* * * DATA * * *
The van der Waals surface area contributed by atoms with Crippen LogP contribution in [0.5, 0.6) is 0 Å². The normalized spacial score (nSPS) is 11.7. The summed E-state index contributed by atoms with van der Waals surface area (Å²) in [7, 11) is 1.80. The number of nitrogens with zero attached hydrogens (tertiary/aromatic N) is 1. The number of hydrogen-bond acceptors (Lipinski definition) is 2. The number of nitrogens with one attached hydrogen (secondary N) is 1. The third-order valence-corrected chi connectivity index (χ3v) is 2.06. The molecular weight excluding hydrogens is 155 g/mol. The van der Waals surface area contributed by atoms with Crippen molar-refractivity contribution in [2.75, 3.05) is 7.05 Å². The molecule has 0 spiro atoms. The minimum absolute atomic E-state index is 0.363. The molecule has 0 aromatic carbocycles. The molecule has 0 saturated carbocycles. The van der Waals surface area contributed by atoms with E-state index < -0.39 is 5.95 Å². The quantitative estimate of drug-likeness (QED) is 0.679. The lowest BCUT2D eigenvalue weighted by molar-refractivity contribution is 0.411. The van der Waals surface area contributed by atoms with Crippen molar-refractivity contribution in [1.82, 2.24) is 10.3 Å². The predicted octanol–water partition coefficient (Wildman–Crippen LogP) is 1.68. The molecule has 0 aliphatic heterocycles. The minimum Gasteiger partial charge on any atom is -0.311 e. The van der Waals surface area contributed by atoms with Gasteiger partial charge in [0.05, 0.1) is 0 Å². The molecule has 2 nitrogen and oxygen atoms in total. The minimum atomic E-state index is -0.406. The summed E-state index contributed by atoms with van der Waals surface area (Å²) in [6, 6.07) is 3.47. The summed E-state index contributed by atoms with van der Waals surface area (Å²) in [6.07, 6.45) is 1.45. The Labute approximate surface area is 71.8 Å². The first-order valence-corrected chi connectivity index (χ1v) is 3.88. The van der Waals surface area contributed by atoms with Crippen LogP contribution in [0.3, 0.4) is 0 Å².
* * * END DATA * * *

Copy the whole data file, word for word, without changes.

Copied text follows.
The van der Waals surface area contributed by atoms with Crippen LogP contribution in [0.5, 0.6) is 0 Å². The normalized spacial score (nSPS) is 11.7. The summed E-state index contributed by atoms with van der Waals surface area (Å²) in [7, 11) is 1.80. The number of nitrogens with zero attached hydrogens (tertiary/aromatic N) is 1. The number of hydrogen-bond acceptors (Lipinski definition) is 2. The number of nitrogens with one attached hydrogen (secondary N) is 1. The third-order valence-corrected chi connectivity index (χ3v) is 2.06. The molecular weight excluding hydrogens is 155 g/mol. The van der Waals surface area contributed by atoms with Crippen molar-refractivity contribution in [2.75, 3.05) is 7.05 Å². The molecule has 0 spiro atoms. The minimum absolute atomic E-state index is 0.363. The molecule has 0 aromatic carbocycles. The molecule has 0 saturated carbocycles. The van der Waals surface area contributed by atoms with E-state index < -0.39 is 5.95 Å². The quantitative estimate of drug-likeness (QED) is 0.679. The lowest BCUT2D eigenvalue weighted by molar-refractivity contribution is 0.411. The van der Waals surface area contributed by atoms with Crippen molar-refractivity contribution in [1.82, 2.24) is 10.3 Å². The predicted octanol–water partition coefficient (Wildman–Crippen LogP) is 1.68. The molecule has 0 aliphatic heterocycles. The minimum Gasteiger partial charge on any atom is -0.311 e. The van der Waals surface area contributed by atoms with Gasteiger partial charge in [0.05, 0.1) is 0 Å². The molecule has 2 nitrogen and oxygen atoms in total. The minimum atomic E-state index is -0.406. The summed E-state index contributed by atoms with van der Waals surface area (Å²) in [6, 6.07) is 3.47. The summed E-state index contributed by atoms with van der Waals surface area (Å²) in [6.07, 6.45) is 1.45. The Labute approximate surface area is 71.8 Å². The first-order valence-corrected chi connectivity index (χ1v) is 3.88. The van der Waals surface area contributed by atoms with Crippen LogP contribution in [0.3, 0.4) is 0 Å².